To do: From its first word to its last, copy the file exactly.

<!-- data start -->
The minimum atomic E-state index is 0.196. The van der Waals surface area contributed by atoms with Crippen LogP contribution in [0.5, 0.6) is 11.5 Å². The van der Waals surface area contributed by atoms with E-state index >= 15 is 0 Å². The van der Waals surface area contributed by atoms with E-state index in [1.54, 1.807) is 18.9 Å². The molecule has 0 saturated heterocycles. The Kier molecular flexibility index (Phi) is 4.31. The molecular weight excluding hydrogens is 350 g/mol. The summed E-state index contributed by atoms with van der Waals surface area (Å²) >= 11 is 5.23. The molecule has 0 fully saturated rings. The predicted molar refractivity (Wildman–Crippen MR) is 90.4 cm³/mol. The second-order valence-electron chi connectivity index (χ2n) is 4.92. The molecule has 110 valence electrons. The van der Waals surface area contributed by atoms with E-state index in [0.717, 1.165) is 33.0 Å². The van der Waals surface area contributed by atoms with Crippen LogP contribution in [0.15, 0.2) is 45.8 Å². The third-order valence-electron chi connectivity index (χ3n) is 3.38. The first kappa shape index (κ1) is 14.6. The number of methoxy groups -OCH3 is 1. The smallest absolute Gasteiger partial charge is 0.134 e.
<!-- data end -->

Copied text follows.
The minimum atomic E-state index is 0.196. The van der Waals surface area contributed by atoms with Crippen LogP contribution in [0.5, 0.6) is 11.5 Å². The van der Waals surface area contributed by atoms with E-state index >= 15 is 0 Å². The van der Waals surface area contributed by atoms with E-state index in [1.54, 1.807) is 18.9 Å². The molecule has 0 saturated heterocycles. The Kier molecular flexibility index (Phi) is 4.31. The molecular weight excluding hydrogens is 350 g/mol. The summed E-state index contributed by atoms with van der Waals surface area (Å²) >= 11 is 5.23. The molecule has 0 fully saturated rings. The predicted molar refractivity (Wildman–Crippen MR) is 90.4 cm³/mol. The second-order valence-electron chi connectivity index (χ2n) is 4.92. The molecule has 110 valence electrons. The van der Waals surface area contributed by atoms with E-state index in [0.717, 1.165) is 33.0 Å². The van der Waals surface area contributed by atoms with Crippen LogP contribution in [0.15, 0.2) is 45.8 Å². The third-order valence-electron chi connectivity index (χ3n) is 3.38. The first kappa shape index (κ1) is 14.6. The number of methoxy groups -OCH3 is 1. The smallest absolute Gasteiger partial charge is 0.134 e.